On Being Data Driven

"Data driven" is a buzzword many people/teams/companies throw around these days. Like many other buzzwords, it's often misused and misunderstood.

To many, "data driven" equals AB-testing. They setup a live AB test, look at metrics (e.g., click-through rate, revenue, etc.), and make a launch decision based on which treatment has the bigger number.

While valid, this is only a small part of what being data driven means.

What it really means is something much more pervasive throughout the product cycle. Most of them seem obvious, but it's funny how the obvious is often forgotten.

  • Rely on data in product planning. Often, one is faced with many possible choices of how to iterate on a product and having to prioritize amongst them. Instead of relying purely on instinct/experience, add data to the mix. Use analysis to figure out which areas have the most gap, which areas have the most to gain, etc.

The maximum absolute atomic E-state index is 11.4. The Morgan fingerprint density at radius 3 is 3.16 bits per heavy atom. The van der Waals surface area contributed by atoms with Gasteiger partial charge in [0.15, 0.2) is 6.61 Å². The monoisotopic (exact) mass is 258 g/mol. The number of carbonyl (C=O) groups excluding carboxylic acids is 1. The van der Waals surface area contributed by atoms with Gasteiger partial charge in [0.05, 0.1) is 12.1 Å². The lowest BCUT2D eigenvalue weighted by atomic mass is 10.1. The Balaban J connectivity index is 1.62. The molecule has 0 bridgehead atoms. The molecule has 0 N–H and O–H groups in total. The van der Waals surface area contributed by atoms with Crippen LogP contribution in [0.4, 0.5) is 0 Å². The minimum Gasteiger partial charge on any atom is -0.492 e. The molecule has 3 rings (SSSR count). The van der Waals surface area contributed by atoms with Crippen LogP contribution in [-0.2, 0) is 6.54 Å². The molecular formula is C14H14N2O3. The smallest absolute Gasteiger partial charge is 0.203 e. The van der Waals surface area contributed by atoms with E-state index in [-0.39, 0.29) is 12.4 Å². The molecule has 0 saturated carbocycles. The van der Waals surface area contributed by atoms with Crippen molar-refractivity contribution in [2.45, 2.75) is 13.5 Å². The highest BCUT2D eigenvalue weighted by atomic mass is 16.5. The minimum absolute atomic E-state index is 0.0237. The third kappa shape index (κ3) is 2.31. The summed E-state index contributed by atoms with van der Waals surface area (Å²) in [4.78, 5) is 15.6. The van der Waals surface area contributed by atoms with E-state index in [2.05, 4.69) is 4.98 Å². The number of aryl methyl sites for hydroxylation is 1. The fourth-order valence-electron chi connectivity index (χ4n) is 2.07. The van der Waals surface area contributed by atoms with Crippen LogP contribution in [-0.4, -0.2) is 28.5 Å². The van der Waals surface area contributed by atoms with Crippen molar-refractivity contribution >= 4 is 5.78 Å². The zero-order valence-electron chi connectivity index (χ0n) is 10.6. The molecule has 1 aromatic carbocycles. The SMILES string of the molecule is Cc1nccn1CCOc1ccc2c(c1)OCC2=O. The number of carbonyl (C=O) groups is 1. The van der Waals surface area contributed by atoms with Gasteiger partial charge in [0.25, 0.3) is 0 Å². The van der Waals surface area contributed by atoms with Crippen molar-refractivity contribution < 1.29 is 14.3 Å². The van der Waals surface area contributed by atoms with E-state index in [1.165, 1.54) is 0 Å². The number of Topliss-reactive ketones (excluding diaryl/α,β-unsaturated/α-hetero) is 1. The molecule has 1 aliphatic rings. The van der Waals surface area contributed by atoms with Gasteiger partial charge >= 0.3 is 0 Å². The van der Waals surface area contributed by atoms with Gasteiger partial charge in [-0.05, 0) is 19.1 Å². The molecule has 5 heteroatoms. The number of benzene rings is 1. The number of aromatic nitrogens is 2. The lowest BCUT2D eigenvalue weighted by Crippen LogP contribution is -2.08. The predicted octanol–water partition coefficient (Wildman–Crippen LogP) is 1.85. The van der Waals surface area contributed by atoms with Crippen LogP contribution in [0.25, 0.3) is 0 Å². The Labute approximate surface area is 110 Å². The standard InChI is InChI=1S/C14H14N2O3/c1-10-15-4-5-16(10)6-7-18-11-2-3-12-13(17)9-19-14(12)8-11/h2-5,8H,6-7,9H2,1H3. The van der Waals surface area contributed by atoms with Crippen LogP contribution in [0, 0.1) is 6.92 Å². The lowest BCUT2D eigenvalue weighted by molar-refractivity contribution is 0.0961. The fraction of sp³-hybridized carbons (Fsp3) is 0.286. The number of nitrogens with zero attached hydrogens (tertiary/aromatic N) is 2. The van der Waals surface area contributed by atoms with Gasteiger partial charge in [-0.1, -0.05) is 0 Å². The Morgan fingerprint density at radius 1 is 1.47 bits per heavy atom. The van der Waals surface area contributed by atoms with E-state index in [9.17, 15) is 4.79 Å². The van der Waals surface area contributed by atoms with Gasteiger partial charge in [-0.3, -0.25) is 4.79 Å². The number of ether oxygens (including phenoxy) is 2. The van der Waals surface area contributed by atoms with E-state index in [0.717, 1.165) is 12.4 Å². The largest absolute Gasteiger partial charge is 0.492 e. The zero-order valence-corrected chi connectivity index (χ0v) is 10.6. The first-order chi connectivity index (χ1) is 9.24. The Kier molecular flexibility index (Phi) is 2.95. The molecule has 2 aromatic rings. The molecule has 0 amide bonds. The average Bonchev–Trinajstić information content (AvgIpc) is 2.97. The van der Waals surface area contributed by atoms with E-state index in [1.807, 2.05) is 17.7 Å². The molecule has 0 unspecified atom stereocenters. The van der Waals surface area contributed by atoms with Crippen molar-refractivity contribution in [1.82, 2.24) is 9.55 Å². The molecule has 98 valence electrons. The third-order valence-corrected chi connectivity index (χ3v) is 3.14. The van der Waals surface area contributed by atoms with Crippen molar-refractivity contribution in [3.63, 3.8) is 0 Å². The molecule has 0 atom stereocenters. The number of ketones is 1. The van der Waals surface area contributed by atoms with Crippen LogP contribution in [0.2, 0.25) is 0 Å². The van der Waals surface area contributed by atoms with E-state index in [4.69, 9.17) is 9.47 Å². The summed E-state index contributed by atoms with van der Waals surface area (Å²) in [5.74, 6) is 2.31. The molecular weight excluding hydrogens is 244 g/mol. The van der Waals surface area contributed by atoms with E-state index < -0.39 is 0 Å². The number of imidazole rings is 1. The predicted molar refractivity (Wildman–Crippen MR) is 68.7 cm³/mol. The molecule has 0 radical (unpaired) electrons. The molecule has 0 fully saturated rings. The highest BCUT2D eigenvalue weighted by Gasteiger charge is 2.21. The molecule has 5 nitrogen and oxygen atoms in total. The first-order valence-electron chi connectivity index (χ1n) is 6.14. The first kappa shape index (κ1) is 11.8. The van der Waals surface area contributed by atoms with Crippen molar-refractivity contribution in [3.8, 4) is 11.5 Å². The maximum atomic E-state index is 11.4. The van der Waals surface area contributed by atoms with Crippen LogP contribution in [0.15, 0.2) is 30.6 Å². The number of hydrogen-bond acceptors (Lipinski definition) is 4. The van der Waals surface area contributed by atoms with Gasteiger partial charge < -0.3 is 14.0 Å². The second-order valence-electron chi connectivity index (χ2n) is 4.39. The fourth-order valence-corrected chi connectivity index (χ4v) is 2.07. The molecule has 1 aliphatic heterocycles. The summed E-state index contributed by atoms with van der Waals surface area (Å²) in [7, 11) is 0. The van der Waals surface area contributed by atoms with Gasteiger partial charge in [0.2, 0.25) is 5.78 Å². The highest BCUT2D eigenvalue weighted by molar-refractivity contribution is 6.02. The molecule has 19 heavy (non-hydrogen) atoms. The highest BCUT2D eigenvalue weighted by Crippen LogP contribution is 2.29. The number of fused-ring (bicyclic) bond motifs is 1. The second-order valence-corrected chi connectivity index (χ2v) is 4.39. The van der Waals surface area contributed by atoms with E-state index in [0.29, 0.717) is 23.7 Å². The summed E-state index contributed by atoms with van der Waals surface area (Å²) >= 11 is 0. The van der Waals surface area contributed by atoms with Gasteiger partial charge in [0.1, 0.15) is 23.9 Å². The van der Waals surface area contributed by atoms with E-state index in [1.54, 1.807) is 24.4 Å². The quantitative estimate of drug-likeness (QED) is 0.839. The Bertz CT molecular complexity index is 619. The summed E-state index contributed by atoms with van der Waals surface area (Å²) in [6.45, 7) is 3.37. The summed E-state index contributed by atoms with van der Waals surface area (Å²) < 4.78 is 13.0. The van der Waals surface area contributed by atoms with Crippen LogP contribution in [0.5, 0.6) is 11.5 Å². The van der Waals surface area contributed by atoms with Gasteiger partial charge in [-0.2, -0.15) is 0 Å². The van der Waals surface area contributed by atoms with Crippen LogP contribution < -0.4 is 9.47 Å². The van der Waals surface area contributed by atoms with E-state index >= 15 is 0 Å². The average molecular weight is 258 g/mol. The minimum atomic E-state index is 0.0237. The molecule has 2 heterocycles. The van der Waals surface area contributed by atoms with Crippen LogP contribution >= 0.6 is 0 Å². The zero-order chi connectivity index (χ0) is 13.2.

• Invest in metrics infrastructure. Many companies have analysts whose fulltime job is to run data warehouse queries and make pretty charts, often the same ones over-and-over. Though the charts can be useful or even critical, the process does not move the org forward. Instead, hire engineers to build the infrastructure to automate those charts. Use the analysts to discover new charts that should be automated.
  • Focus on data quality. Pick any internet company and its data warehouse is full of logs. Raw, dirty, noisy logs. Every team who wants to use data has to clean those logs from scratch, often in different ways. As a result, different people will come up with different numbers for the same question. Instead, have a single source of cleaned logs that can be universally accepted. If different teams have different definitions of "clean", use the least common denominator.
  • Look beyond the top-line metrics. With AB testing, some people just look at the top-line metrics such as revenue or clicks and make a decision based on that. But when asked why the metrics are the way they are, the answer is often just a hypothesis. Validate that hypothesis with more data. If that data is not available, make it available and understand the cause behind the top-line metric.